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For the first time ever, we had a 10-year-old attend one of our live workshops. Ellen, Ben’s mom, signed him up as her guest, hoping that this would be something they could do together — start a pet portraiture business.

I think Ellen and I both thought Ben would be most interested in working with the animals — Ben would become the “pet wrangler” while Mom snapped the pictures.  But what unfolded surprised us all.

Ben got some of the best pictures there. The only real problem he had was that the camera proved a little too heavy for him.  (When Ellen goes to buy their first camera, she’ll want a lighter model.)

What’s Ben’s secret?  Well, I think the biggest part of it is that Ben wasn’t afraid to “try”.  So many adults worry first. And they’re so afraid of failing that they never try.

Take BH, for instance. BH was another one of our workshop attendees at this same event. On the second day,  I caught her trying to weasel out of the live animal shoot because she didn’t want to use Ren’s camera.

“I don’t know how to work that fancy thing,” she said. “Someone else can take my spot.  I don’t want to waste anyone’s time.”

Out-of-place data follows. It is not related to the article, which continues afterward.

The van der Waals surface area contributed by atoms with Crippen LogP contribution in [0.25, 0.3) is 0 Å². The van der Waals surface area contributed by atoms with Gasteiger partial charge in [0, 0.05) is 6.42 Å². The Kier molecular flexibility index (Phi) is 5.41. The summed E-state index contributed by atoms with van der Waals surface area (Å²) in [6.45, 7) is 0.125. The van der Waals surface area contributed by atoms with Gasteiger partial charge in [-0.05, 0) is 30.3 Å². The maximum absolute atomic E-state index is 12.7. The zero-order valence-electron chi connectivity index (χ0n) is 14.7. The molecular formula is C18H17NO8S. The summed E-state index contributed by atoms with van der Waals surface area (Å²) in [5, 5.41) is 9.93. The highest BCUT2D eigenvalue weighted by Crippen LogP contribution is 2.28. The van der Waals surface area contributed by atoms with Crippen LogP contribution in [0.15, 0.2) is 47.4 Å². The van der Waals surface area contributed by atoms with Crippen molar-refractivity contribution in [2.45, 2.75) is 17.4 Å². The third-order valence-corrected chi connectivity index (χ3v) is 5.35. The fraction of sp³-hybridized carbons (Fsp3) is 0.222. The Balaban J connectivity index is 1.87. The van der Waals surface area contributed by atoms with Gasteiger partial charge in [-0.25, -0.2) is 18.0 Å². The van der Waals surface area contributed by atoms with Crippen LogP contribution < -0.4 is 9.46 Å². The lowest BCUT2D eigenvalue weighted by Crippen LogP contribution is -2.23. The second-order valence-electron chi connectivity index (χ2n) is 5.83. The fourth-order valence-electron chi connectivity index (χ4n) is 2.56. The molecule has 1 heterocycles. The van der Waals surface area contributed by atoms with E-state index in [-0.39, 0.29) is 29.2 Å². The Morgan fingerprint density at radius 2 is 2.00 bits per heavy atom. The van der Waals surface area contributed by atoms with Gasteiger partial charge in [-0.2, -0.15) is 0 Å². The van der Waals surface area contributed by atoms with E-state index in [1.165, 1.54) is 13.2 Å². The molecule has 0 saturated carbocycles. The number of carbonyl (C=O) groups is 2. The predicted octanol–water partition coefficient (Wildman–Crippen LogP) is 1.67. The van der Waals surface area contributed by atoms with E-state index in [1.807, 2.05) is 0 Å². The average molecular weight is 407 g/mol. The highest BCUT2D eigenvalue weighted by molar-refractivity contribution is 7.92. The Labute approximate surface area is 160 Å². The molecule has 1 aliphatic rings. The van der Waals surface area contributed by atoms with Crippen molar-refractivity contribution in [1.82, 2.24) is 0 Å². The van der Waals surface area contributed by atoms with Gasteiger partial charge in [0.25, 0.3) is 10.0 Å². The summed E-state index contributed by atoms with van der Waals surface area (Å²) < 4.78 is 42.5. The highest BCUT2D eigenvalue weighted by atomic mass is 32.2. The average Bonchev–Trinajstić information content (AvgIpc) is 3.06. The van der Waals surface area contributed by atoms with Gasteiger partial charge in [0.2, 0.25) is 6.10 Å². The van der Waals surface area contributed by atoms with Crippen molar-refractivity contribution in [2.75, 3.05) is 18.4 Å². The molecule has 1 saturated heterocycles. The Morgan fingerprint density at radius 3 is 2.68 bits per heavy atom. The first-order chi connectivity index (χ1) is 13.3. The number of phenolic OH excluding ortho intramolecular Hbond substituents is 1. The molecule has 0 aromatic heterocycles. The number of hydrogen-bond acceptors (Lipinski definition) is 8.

“Nonsense,” I told her (and I blocked the door so she couldn’t squeeze by). “Just try it.  And if you don’t like your pictures, I won’t show them to anyone else. I promise.”

She did… reluctantly, of course. And she took 5-10 shots that made her proud. Plus, the client chose one of hers to purchase.

The lesson here is that sometimes success isn’t a matter of natural talent or years of practice. Sometimes you just have to put yourself “out there” and try your hand at something. Ben certainly wasn’t studying up before he arrived.  And BH never dreamed that one short camera lesson could make working an SLR so easy.

Here are a few of Ben’s best shots, see what you think:

Don't Be Afraid to Try

The next time you find yourself saying you can’t do something or secretly wishing you didn’t have to learn anything new, stop. Just try it. You may surprise yourself.

Here’s the note we got from Ellen this morning about the experience she and Ben had…

*************

[This workshop] was so much fun, and Ben and I both learned so much!  Ren is a hoot!

Ben loved working with the animals, and he was just agog over all the equipment.  He’s begging me now to buy a set of lights and a camera just like Ren’s, but we’re not nearly ready for professional portraiture yet.  One of the best parts of the conference, though, is that I came away with some great ideas for what sorts of equipment we do need right away.